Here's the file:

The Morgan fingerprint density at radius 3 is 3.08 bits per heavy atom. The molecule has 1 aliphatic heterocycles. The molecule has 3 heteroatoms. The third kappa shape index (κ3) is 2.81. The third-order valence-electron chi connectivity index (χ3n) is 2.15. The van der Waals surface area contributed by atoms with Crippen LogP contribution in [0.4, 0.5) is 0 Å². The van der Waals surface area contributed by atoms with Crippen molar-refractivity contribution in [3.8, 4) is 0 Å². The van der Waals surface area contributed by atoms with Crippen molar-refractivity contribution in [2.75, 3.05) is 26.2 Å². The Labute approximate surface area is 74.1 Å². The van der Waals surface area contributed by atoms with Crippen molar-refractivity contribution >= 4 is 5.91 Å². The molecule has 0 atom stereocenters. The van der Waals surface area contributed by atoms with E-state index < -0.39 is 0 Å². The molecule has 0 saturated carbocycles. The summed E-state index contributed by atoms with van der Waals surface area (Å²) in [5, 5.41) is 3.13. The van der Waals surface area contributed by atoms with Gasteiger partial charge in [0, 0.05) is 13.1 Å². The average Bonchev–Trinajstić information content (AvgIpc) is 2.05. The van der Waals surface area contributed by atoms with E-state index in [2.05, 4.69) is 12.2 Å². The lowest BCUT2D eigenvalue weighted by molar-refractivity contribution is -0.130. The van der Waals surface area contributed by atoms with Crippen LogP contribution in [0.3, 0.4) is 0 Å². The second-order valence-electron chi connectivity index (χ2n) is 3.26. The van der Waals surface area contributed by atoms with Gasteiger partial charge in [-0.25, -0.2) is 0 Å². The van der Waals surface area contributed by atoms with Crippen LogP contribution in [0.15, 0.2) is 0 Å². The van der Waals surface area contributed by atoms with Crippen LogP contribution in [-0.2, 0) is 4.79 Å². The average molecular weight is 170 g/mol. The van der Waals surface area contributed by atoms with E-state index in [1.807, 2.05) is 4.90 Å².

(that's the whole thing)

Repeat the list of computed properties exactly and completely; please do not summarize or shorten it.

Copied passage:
The Morgan fingerprint density at radius 3 is 3.08 bits per heavy atom. The molecule has 1 aliphatic heterocycles. The molecule has 3 heteroatoms. The third kappa shape index (κ3) is 2.81. The third-order valence-electron chi connectivity index (χ3n) is 2.15. The van der Waals surface area contributed by atoms with Crippen LogP contribution in [0.4, 0.5) is 0 Å². The van der Waals surface area contributed by atoms with Crippen molar-refractivity contribution in [3.8, 4) is 0 Å². The van der Waals surface area contributed by atoms with Crippen molar-refractivity contribution in [2.75, 3.05) is 26.2 Å². The Labute approximate surface area is 74.1 Å². The van der Waals surface area contributed by atoms with Crippen molar-refractivity contribution >= 4 is 5.91 Å². The molecule has 0 atom stereocenters. The van der Waals surface area contributed by atoms with E-state index < -0.39 is 0 Å². The molecule has 0 saturated carbocycles. The summed E-state index contributed by atoms with van der Waals surface area (Å²) in [5, 5.41) is 3.13. The van der Waals surface area contributed by atoms with Gasteiger partial charge in [0, 0.05) is 13.1 Å². The average Bonchev–Trinajstić information content (AvgIpc) is 2.05. The van der Waals surface area contributed by atoms with E-state index in [2.05, 4.69) is 12.2 Å². The lowest BCUT2D eigenvalue weighted by molar-refractivity contribution is -0.130. The van der Waals surface area contributed by atoms with Crippen LogP contribution in [0.3, 0.4) is 0 Å². The second-order valence-electron chi connectivity index (χ2n) is 3.26. The van der Waals surface area contributed by atoms with Gasteiger partial charge in [-0.25, -0.2) is 0 Å². The van der Waals surface area contributed by atoms with Crippen LogP contribution in [0.15, 0.2) is 0 Å². The van der Waals surface area contributed by atoms with Crippen LogP contribution in [-0.2, 0) is 4.79 Å². The average molecular weight is 170 g/mol. The van der Waals surface area contributed by atoms with E-state index in [1.807, 2.05) is 4.90 Å².